Beatriz Manz
press photo (downloads as pdf)

Professor (Geography and Ethnic Studies).
Ph.D. State University of New York, Buffalo, 1977
bmanz@berkeley.edu

Interests: Latin America, peasantry, migrations, social movements, human rights, political conflict.

I was born in rural southern Chile. My training in anthropology and my Latin American roots have shaped much of my framework and have aided my research in gaining trust and in understanding rural communities.

I began my teaching career at Wayne State University in Detroit, a very fortunate and different setting for me: urban, industrial, and a student-body primarily composed of African-Americans and Vietnam war veterans. My second teaching position, at Wellesley College, was fundamentally different from my first and one of my most rewarding teacher-student experiences. From there I came to Berkeley—an exciting place I had heard so much about in distant Chile that I had to visit it as a tourist because of the campus's extraordinary history.

The focus of my research has been Mayan communities in Guatemala. My book Refugees of a Hidden War: the Aftermath of Counterinsurgency in Guatemala examined the displacement and human rights abuses committed by the military against indigenous rural communities. My latest book, Paradise in Ashes: A Guatemalan Journey of Courage, Terror and Hope (University of California Press 2004) details the experiences of a village deep in the northern rainforest of Guatemala next to Mexico’s Chiapas Lacandón region. (http://www.ucpress.edu/books/pages/10121.html)
This village, settled in the early 1970s was destroyed by the military in 1982. A grant from the John D. and Catherine T. MacArthur Foundation allowed me to take a year off to write the book. My research interests have broadened to examine issues of memory, grief, and trust. The increasing numbers of Guatemalan undocumented immigrants to the United States induced me to explore cross-border issues and to develop an undergraduate course called The Southern Border. Together with graduate students, we published a report on undocumented Guatemalans residing in the San Francisco Bay Area.

Given my concerns for human rights and justice, I have been involved with several international, governmental and non-governmental institutions, such as the UNHCR, UNDP, Human Rights Watch, Amnesty International, Oxfam. I have testified before the U.S. Congress and have written opinion pieces for the New York Times and other newspapers. I am also involved in California court asylum cases and in advising Immigration and Naturalization Service agents.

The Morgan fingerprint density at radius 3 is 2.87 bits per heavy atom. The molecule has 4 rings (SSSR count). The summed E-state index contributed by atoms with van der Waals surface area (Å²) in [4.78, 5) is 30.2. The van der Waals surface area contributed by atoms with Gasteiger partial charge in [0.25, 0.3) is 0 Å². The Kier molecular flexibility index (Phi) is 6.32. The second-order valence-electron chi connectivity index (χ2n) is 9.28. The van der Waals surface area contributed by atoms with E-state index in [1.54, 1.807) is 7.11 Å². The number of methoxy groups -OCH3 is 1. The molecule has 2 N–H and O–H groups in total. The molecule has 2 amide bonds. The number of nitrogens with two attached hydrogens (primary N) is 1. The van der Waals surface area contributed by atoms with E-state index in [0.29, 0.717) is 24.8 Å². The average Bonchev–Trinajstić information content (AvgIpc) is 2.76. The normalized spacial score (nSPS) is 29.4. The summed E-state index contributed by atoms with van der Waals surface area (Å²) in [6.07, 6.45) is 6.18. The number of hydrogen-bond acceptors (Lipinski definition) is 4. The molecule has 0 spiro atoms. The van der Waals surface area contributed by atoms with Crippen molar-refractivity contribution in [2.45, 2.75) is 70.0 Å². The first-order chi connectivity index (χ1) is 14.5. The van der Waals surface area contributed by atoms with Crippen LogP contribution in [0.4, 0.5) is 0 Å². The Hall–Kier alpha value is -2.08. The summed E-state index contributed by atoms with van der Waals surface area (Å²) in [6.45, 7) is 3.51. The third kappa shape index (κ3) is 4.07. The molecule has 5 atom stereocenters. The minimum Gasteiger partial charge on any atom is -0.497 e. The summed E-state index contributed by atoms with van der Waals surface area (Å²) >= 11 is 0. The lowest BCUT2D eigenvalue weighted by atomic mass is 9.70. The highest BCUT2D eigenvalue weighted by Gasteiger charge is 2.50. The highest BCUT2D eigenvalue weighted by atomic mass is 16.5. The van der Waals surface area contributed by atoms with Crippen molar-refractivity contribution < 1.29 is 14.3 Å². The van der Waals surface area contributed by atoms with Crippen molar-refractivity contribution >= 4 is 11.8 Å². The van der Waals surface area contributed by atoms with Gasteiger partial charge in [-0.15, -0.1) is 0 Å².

I was the Chair of Berkeley's Center for Latin American Studies from 1993-1998, where I remain active. I have organized several colloquium, among them "Environment, Political Ecology and Development," and most recently, "Memory, Conflict and Transitions."

Recent publications include:
Paradise In Ashes: A Guatemalan Journey of Courage, Terror, and Hope. Berkeley: University of California Press, 2004.

"Reflections on Remembrance: Voices of an Ixcán village," In What Justice? Whose Justice? Fighting for Fairness in Latin America. Susan Eckstein and Timothy Wickham-Crowley, editors. Berkeley: University of California Press, 2003.

"Mexicanization: A Survival Strategy for Guatemalan Mayans in the San Francisco Bay Area," with Xochitl Castañeda and Allison Davenport.  Migraciones Internacionales, El Colegio de la Frontera Norte, Tijuana, Baja California. Vol 1, Number 3, July-December, 2002.

"Terror, Grief, and Recovery: Genocidal Trauma In a Mayan Village in Guatemala," In, Annihilating Difference: The Anthropology of Genocide, Alex Hinton, Editor. Berkeley: University of California Press, 2001.

"Gendered Work: Female Labour in Pipfruit Production in New Zealand and Chile," (with Paul Spoonley). New Zealand Geographer, Vol. 57, 1, 2001.

Guatemalan Immigration to the Bay Area, (with Xochitl Castañeda, Allison Davenport, Ingrid Perry-Houts, Cecile Mazzacurati) Berkeley: Center for Latino Policy Research, 2000.

"La Importancia del Contexto en la Memoria" in De la Memoria a la Construcción Histórica. Beatriz Manz, Elizabeth Oglesby, José Gracía Noval, Guatemala: Asociación para el Avance de las Ciencias Sociales, (AVANCSO): vol. 3, 1-22. 1999.

"The United Nation's Peace-Building in Guatemala," (with Amy Ross) Peace Review Vol. 8, Number 4 , 1996.


Return to Faculty List